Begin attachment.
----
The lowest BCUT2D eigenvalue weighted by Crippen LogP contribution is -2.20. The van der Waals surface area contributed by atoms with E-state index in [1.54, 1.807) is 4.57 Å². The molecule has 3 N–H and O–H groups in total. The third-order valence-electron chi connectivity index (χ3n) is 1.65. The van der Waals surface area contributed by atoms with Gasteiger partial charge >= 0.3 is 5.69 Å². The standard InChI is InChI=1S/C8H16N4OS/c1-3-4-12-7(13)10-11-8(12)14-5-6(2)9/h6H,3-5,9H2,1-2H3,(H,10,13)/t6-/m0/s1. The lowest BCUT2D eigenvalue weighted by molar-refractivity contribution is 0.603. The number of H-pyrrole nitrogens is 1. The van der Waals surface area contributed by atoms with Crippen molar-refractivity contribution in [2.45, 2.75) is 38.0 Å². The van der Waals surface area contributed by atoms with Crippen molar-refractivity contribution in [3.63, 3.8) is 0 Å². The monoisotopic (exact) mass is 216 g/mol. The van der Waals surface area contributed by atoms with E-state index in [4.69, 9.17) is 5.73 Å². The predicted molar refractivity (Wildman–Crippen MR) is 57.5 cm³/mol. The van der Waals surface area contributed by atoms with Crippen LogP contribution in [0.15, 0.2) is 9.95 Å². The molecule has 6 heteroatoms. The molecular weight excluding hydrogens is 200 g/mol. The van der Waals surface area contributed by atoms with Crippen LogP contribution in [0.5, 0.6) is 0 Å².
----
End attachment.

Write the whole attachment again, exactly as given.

The lowest BCUT2D eigenvalue weighted by Crippen LogP contribution is -2.20. The van der Waals surface area contributed by atoms with E-state index in [1.54, 1.807) is 4.57 Å². The molecule has 3 N–H and O–H groups in total. The third-order valence-electron chi connectivity index (χ3n) is 1.65. The van der Waals surface area contributed by atoms with Gasteiger partial charge >= 0.3 is 5.69 Å². The standard InChI is InChI=1S/C8H16N4OS/c1-3-4-12-7(13)10-11-8(12)14-5-6(2)9/h6H,3-5,9H2,1-2H3,(H,10,13)/t6-/m0/s1. The lowest BCUT2D eigenvalue weighted by molar-refractivity contribution is 0.603. The number of H-pyrrole nitrogens is 1. The van der Waals surface area contributed by atoms with Crippen molar-refractivity contribution in [2.45, 2.75) is 38.0 Å². The van der Waals surface area contributed by atoms with Crippen molar-refractivity contribution in [3.63, 3.8) is 0 Å². The monoisotopic (exact) mass is 216 g/mol. The van der Waals surface area contributed by atoms with E-state index in [4.69, 9.17) is 5.73 Å². The predicted molar refractivity (Wildman–Crippen MR) is 57.5 cm³/mol. The van der Waals surface area contributed by atoms with Crippen LogP contribution in [0.15, 0.2) is 9.95 Å². The molecule has 6 heteroatoms. The molecular weight excluding hydrogens is 200 g/mol. The van der Waals surface area contributed by atoms with Crippen LogP contribution in [0.5, 0.6) is 0 Å².